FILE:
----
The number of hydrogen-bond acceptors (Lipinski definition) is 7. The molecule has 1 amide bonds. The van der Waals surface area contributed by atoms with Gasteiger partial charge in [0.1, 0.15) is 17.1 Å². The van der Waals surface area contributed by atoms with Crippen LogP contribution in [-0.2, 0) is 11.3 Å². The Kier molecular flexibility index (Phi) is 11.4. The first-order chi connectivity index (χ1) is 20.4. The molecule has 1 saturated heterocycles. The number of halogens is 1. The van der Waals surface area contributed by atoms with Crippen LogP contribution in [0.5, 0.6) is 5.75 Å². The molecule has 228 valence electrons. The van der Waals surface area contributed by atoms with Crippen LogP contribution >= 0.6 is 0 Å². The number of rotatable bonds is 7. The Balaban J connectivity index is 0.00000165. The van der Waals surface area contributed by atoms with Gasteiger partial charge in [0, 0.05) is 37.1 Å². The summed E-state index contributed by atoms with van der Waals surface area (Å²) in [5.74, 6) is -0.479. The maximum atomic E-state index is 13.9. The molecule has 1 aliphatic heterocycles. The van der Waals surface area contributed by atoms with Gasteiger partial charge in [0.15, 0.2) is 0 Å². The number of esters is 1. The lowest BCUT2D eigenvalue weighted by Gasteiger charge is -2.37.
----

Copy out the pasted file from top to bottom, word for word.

The number of hydrogen-bond acceptors (Lipinski definition) is 7. The molecule has 1 amide bonds. The van der Waals surface area contributed by atoms with Gasteiger partial charge in [0.1, 0.15) is 17.1 Å². The van der Waals surface area contributed by atoms with Crippen LogP contribution in [-0.2, 0) is 11.3 Å². The Kier molecular flexibility index (Phi) is 11.4. The first-order chi connectivity index (χ1) is 20.4. The molecule has 1 saturated heterocycles. The number of halogens is 1. The van der Waals surface area contributed by atoms with Crippen LogP contribution in [0.5, 0.6) is 5.75 Å². The molecule has 228 valence electrons. The van der Waals surface area contributed by atoms with Crippen LogP contribution >= 0.6 is 0 Å². The number of rotatable bonds is 7. The Balaban J connectivity index is 0.00000165. The van der Waals surface area contributed by atoms with Gasteiger partial charge in [0, 0.05) is 37.1 Å². The summed E-state index contributed by atoms with van der Waals surface area (Å²) in [5.74, 6) is -0.479. The maximum atomic E-state index is 13.9. The molecule has 1 aliphatic heterocycles. The van der Waals surface area contributed by atoms with Gasteiger partial charge in [0.15, 0.2) is 0 Å². The number of esters is 1. The lowest BCUT2D eigenvalue weighted by Gasteiger charge is -2.37.